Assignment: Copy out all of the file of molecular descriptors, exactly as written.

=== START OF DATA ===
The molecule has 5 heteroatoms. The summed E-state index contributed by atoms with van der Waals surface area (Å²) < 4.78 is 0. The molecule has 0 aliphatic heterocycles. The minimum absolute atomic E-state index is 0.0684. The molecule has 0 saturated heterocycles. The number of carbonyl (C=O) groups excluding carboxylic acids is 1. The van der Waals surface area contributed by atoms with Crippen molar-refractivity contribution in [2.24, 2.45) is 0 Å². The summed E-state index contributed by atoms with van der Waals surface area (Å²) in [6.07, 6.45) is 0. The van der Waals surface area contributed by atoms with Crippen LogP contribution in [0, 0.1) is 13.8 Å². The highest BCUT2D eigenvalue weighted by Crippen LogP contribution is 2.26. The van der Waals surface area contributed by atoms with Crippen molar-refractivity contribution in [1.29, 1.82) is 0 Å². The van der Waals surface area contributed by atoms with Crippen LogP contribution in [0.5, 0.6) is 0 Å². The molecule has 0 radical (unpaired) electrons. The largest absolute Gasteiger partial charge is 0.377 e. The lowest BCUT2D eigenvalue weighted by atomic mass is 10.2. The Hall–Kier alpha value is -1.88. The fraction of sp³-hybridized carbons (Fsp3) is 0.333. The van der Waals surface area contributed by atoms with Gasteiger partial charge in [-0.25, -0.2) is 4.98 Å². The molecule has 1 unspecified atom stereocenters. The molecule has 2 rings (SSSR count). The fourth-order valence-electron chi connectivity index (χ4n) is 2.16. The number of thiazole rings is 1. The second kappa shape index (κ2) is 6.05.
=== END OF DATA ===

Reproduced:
The molecule has 5 heteroatoms. The summed E-state index contributed by atoms with van der Waals surface area (Å²) < 4.78 is 0. The molecule has 0 aliphatic heterocycles. The minimum absolute atomic E-state index is 0.0684. The molecule has 0 saturated heterocycles. The number of carbonyl (C=O) groups excluding carboxylic acids is 1. The van der Waals surface area contributed by atoms with Crippen molar-refractivity contribution in [2.24, 2.45) is 0 Å². The summed E-state index contributed by atoms with van der Waals surface area (Å²) in [6.07, 6.45) is 0. The van der Waals surface area contributed by atoms with Crippen LogP contribution in [0, 0.1) is 13.8 Å². The highest BCUT2D eigenvalue weighted by Crippen LogP contribution is 2.26. The van der Waals surface area contributed by atoms with Crippen molar-refractivity contribution in [1.29, 1.82) is 0 Å². The van der Waals surface area contributed by atoms with Crippen LogP contribution in [0.5, 0.6) is 0 Å². The molecule has 0 radical (unpaired) electrons. The largest absolute Gasteiger partial charge is 0.377 e. The lowest BCUT2D eigenvalue weighted by atomic mass is 10.2. The Hall–Kier alpha value is -1.88. The fraction of sp³-hybridized carbons (Fsp3) is 0.333. The van der Waals surface area contributed by atoms with Gasteiger partial charge in [-0.25, -0.2) is 4.98 Å². The molecule has 1 unspecified atom stereocenters. The molecule has 2 rings (SSSR count). The fourth-order valence-electron chi connectivity index (χ4n) is 2.16. The number of thiazole rings is 1. The second kappa shape index (κ2) is 6.05.